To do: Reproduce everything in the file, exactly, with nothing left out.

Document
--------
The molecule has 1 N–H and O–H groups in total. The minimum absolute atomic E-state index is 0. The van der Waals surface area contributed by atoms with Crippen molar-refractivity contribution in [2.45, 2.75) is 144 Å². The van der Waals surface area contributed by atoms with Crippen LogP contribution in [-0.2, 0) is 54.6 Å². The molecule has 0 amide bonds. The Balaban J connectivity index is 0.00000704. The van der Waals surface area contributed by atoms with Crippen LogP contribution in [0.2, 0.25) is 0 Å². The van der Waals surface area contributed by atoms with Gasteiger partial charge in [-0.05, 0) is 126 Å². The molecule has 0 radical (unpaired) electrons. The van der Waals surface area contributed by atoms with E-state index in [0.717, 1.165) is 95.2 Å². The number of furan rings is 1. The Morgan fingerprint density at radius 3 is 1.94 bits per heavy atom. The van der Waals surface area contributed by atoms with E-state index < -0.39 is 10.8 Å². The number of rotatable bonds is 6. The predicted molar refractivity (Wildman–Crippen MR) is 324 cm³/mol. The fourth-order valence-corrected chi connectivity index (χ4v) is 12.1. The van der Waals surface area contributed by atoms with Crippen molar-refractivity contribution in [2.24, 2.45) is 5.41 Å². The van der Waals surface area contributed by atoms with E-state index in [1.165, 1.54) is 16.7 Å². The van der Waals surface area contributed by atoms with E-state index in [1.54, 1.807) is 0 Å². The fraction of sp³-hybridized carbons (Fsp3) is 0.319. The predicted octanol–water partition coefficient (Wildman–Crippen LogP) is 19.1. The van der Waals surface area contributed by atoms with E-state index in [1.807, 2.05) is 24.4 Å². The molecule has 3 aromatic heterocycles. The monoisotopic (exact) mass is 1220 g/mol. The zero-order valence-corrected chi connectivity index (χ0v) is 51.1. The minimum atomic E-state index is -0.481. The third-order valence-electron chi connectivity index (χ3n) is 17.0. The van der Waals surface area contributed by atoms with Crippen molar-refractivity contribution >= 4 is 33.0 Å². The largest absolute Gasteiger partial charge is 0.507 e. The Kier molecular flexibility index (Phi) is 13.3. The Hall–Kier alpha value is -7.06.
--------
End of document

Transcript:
The molecule has 1 N–H and O–H groups in total. The minimum absolute atomic E-state index is 0. The van der Waals surface area contributed by atoms with Crippen molar-refractivity contribution in [2.45, 2.75) is 144 Å². The van der Waals surface area contributed by atoms with Crippen LogP contribution in [-0.2, 0) is 54.6 Å². The molecule has 0 amide bonds. The Balaban J connectivity index is 0.00000704. The van der Waals surface area contributed by atoms with Crippen LogP contribution in [0.2, 0.25) is 0 Å². The van der Waals surface area contributed by atoms with Gasteiger partial charge in [-0.05, 0) is 126 Å². The molecule has 0 radical (unpaired) electrons. The van der Waals surface area contributed by atoms with E-state index in [0.717, 1.165) is 95.2 Å². The number of furan rings is 1. The Morgan fingerprint density at radius 3 is 1.94 bits per heavy atom. The van der Waals surface area contributed by atoms with E-state index < -0.39 is 10.8 Å². The number of rotatable bonds is 6. The predicted molar refractivity (Wildman–Crippen MR) is 324 cm³/mol. The fourth-order valence-corrected chi connectivity index (χ4v) is 12.1. The van der Waals surface area contributed by atoms with Crippen molar-refractivity contribution in [2.24, 2.45) is 5.41 Å². The van der Waals surface area contributed by atoms with E-state index in [1.165, 1.54) is 16.7 Å². The van der Waals surface area contributed by atoms with E-state index in [1.54, 1.807) is 0 Å². The fraction of sp³-hybridized carbons (Fsp3) is 0.319. The predicted octanol–water partition coefficient (Wildman–Crippen LogP) is 19.1. The van der Waals surface area contributed by atoms with E-state index in [1.807, 2.05) is 24.4 Å². The molecule has 3 aromatic heterocycles. The monoisotopic (exact) mass is 1220 g/mol. The zero-order valence-corrected chi connectivity index (χ0v) is 51.1. The minimum atomic E-state index is -0.481. The third-order valence-electron chi connectivity index (χ3n) is 17.0. The van der Waals surface area contributed by atoms with Crippen molar-refractivity contribution >= 4 is 33.0 Å². The largest absolute Gasteiger partial charge is 0.507 e. The Kier molecular flexibility index (Phi) is 13.3. The Hall–Kier alpha value is -7.06.